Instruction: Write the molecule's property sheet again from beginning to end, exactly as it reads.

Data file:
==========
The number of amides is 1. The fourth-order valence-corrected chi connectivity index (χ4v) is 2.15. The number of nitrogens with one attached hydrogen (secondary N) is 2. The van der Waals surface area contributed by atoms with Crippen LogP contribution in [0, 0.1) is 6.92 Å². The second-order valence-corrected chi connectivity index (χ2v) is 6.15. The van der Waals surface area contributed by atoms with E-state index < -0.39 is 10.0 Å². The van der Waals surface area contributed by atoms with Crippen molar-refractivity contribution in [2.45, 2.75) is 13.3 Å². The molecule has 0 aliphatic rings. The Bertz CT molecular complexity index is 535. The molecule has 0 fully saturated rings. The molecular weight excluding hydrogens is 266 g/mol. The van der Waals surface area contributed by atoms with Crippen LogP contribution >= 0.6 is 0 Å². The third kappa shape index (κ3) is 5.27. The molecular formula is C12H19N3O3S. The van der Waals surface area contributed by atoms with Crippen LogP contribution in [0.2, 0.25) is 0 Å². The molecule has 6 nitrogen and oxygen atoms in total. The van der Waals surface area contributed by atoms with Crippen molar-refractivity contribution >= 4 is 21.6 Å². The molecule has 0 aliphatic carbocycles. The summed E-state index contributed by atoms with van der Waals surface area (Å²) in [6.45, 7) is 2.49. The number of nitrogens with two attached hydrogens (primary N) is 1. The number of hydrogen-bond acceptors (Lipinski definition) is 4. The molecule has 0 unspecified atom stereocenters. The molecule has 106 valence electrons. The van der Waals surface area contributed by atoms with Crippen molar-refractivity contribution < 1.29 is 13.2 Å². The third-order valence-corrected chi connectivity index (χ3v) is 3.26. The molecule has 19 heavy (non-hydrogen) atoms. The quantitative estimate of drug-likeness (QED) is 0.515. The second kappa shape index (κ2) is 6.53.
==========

The number of amides is 1. The fourth-order valence-corrected chi connectivity index (χ4v) is 2.15. The number of nitrogens with one attached hydrogen (secondary N) is 2. The van der Waals surface area contributed by atoms with Crippen LogP contribution in [0, 0.1) is 6.92 Å². The second-order valence-corrected chi connectivity index (χ2v) is 6.15. The van der Waals surface area contributed by atoms with E-state index < -0.39 is 10.0 Å². The van der Waals surface area contributed by atoms with Crippen molar-refractivity contribution in [2.45, 2.75) is 13.3 Å². The molecule has 0 aliphatic rings. The Bertz CT molecular complexity index is 535. The molecule has 0 fully saturated rings. The molecular weight excluding hydrogens is 266 g/mol. The van der Waals surface area contributed by atoms with Crippen LogP contribution >= 0.6 is 0 Å². The third kappa shape index (κ3) is 5.27. The molecular formula is C12H19N3O3S. The van der Waals surface area contributed by atoms with Crippen LogP contribution in [0.2, 0.25) is 0 Å². The molecule has 6 nitrogen and oxygen atoms in total. The van der Waals surface area contributed by atoms with Crippen molar-refractivity contribution >= 4 is 21.6 Å². The molecule has 0 aliphatic carbocycles. The summed E-state index contributed by atoms with van der Waals surface area (Å²) in [6.45, 7) is 2.49. The number of nitrogens with two attached hydrogens (primary N) is 1. The number of hydrogen-bond acceptors (Lipinski definition) is 4. The molecule has 0 unspecified atom stereocenters. The molecule has 106 valence electrons. The van der Waals surface area contributed by atoms with Crippen molar-refractivity contribution < 1.29 is 13.2 Å². The third-order valence-corrected chi connectivity index (χ3v) is 3.26. The molecule has 19 heavy (non-hydrogen) atoms. The quantitative estimate of drug-likeness (QED) is 0.515. The second kappa shape index (κ2) is 6.53.